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Poverty and InequalitySexual and Reproductive HealthFamily, Maternal & Child HealthMethodology

Health status of people undergoing foreclosure in the Philadelphia region

TitleHealth status of people undergoing foreclosure in the Philadelphia region
Publication TypeJournal Article
Year of Publication2009
AuthorsPollack, CE, Lynch, J
JournalAmerican Journal of Public Health
Volume99
Pagination1833-1839
Date PublishedOct
ISBN Number1541-0048; 0090-0036
Accession Number19696373
KeywordsAdaptation, Psychological, Confidence Intervals, Cross-Sectional Studies, Depressive Disorder, Major/epidemiology, Economics/statistics & numerical data, Female, Health Status, Housing/economics/statistics & numerical data, Humans, Male, Middle Aged, Multivariate Analysis, Odds Ratio, Philadelphia, Psychometrics, Questionnaires, Stress, Psychological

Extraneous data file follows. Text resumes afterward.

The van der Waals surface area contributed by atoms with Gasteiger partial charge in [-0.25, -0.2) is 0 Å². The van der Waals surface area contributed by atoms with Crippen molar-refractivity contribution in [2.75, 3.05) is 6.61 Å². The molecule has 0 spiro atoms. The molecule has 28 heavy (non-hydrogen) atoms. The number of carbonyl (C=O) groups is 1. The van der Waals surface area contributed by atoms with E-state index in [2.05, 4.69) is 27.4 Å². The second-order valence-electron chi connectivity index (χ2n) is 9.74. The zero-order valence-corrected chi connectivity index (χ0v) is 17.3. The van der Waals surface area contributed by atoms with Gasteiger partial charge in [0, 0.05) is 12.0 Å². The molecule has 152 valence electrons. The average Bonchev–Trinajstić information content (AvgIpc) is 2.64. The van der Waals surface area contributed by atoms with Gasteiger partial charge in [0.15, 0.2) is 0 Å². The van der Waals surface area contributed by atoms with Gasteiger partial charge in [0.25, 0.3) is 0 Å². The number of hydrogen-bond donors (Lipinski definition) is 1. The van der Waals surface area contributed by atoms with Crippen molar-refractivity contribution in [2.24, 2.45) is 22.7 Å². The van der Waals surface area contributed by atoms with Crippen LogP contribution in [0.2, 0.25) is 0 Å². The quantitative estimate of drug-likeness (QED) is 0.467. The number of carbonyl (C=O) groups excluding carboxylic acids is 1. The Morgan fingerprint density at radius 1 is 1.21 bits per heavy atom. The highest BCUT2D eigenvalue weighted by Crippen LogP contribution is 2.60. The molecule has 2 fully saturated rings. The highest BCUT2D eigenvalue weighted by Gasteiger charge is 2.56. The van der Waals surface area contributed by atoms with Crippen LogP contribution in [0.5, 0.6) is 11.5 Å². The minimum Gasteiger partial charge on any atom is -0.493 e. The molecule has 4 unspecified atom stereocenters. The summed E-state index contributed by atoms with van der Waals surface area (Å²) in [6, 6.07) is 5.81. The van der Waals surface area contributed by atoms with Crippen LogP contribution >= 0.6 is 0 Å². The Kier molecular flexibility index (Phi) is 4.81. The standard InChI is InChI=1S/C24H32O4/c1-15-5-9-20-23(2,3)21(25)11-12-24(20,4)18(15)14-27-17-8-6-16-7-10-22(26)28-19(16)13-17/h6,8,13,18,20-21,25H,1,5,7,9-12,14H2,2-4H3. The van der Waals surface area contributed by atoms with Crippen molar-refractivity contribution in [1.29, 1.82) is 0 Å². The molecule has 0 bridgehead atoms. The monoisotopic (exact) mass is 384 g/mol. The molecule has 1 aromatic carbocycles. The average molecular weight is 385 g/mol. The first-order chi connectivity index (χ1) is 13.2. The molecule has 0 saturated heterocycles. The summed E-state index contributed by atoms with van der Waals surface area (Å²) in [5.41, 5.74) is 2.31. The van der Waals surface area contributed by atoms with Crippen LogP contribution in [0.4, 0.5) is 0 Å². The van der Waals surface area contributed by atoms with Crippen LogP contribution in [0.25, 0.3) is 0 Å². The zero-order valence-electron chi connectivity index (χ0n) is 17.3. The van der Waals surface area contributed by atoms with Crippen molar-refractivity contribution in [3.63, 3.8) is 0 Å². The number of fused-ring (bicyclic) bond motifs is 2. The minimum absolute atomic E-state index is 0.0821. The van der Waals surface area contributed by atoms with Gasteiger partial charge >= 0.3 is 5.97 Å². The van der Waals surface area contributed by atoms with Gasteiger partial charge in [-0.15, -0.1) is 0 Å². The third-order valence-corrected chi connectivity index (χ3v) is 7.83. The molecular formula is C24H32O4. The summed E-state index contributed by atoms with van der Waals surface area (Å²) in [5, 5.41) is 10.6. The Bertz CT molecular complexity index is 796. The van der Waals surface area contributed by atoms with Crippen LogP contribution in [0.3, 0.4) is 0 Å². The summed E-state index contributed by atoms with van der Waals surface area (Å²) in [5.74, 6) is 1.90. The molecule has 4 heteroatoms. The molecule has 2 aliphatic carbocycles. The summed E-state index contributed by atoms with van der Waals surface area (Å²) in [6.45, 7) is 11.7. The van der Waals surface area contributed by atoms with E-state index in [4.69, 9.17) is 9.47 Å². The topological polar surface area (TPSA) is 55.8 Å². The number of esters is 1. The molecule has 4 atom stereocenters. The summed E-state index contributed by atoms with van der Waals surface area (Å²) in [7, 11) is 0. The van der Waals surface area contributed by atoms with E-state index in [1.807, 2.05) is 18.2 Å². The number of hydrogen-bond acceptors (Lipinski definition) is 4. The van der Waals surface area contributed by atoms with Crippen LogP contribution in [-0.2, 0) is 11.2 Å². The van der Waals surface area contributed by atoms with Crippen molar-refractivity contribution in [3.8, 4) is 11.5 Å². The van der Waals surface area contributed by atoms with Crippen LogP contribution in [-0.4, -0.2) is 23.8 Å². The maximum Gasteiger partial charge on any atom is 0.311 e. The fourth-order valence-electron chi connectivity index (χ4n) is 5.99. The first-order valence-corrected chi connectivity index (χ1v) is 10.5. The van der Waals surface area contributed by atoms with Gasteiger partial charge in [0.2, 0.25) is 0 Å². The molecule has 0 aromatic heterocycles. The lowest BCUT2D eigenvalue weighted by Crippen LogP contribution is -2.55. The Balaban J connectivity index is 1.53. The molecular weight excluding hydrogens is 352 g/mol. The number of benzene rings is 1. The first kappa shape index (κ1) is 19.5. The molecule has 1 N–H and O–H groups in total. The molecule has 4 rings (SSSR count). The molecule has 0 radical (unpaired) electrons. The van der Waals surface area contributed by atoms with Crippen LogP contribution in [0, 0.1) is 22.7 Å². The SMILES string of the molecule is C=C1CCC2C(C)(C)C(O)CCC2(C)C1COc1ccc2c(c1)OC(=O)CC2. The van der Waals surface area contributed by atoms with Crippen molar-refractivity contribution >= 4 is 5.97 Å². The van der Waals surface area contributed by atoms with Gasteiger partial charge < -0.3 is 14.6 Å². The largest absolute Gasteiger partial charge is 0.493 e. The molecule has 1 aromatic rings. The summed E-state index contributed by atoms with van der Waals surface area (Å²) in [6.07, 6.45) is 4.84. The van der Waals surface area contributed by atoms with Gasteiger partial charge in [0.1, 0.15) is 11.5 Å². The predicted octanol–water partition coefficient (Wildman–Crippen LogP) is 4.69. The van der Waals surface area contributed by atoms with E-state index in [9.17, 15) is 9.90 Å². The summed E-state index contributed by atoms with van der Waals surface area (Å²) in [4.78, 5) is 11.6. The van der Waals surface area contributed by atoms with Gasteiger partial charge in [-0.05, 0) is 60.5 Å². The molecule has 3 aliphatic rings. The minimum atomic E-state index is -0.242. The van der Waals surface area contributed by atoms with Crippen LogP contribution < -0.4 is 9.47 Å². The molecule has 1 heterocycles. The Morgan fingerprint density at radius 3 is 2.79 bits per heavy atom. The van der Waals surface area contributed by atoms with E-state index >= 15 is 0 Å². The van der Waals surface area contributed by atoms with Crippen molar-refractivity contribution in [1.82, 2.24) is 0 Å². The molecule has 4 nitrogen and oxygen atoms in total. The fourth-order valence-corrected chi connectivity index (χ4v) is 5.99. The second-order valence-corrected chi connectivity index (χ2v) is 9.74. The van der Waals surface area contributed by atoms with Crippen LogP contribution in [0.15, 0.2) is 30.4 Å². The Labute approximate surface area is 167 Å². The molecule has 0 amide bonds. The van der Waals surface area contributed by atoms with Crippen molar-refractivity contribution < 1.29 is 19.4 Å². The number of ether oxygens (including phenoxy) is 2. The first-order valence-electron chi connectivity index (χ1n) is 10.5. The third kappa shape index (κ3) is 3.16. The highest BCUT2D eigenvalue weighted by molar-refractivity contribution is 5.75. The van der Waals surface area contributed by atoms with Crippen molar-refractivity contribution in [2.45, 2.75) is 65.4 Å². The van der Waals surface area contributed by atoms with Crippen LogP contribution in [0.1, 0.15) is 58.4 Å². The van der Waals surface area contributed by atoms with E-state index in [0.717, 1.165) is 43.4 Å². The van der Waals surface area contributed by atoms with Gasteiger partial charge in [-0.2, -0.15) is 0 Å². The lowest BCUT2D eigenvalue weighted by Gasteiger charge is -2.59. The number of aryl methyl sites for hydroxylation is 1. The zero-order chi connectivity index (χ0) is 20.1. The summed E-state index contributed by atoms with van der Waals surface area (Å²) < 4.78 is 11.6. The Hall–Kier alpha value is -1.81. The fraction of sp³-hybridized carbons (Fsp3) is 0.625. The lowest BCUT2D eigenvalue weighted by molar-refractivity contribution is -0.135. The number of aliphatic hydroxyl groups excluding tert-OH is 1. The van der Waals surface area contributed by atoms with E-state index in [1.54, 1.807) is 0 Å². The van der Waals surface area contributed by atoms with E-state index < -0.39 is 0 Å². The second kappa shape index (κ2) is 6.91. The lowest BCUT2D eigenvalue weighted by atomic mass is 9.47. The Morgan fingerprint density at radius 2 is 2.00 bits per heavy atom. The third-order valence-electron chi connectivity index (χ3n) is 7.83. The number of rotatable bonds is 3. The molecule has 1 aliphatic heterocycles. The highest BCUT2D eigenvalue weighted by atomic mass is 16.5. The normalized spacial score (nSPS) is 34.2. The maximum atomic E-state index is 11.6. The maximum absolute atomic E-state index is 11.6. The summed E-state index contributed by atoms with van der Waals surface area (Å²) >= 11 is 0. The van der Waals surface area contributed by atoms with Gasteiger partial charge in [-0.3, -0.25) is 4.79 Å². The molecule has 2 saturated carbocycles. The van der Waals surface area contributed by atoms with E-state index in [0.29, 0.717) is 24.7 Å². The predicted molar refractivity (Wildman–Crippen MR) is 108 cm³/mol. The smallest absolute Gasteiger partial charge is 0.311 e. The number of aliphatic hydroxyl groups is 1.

Abstract

OBJECTIVES: We assessed the health status of people undergoing mortgage foreclosure in the Philadelphia region to determine if there was a relationship between foreclosure and health. METHODS: Participants were recruited in partnership with a mortgage counseling agency. Participants' health status and health care use were compared with a community sample from the 2008 Southeastern Pennsylvania Household Health Survey. We used publicly filed foreclosure records to assess response bias. RESULTS: Of the 250 people recruited, 36.7% met screening criteria for major depression. The foreclosure sample was significantly more likely than the community sample to not have insurance coverage (adjusted odds ratio [AOR] = 2.28; 95% confidence interval [CI] = 1.49, 3.48) and to not have filled a prescription because of cost in the preceding year (AOR = 3.44; 95% CI = 2.45, 4.83). Approximately 9% of the participants reported that their own or a family member's medical condition was the primary reason they were undergoing foreclosure. More than a quarter of those in foreclosure (27.7%) stated that they owed money to medical creditors. CONCLUSIONS: Foreclosure affects already-vulnerable populations. Public health practitioners may be able to leverage current efforts to connect homeowners with mortgage counseling agencies to improve health care access.

PMCID

2741520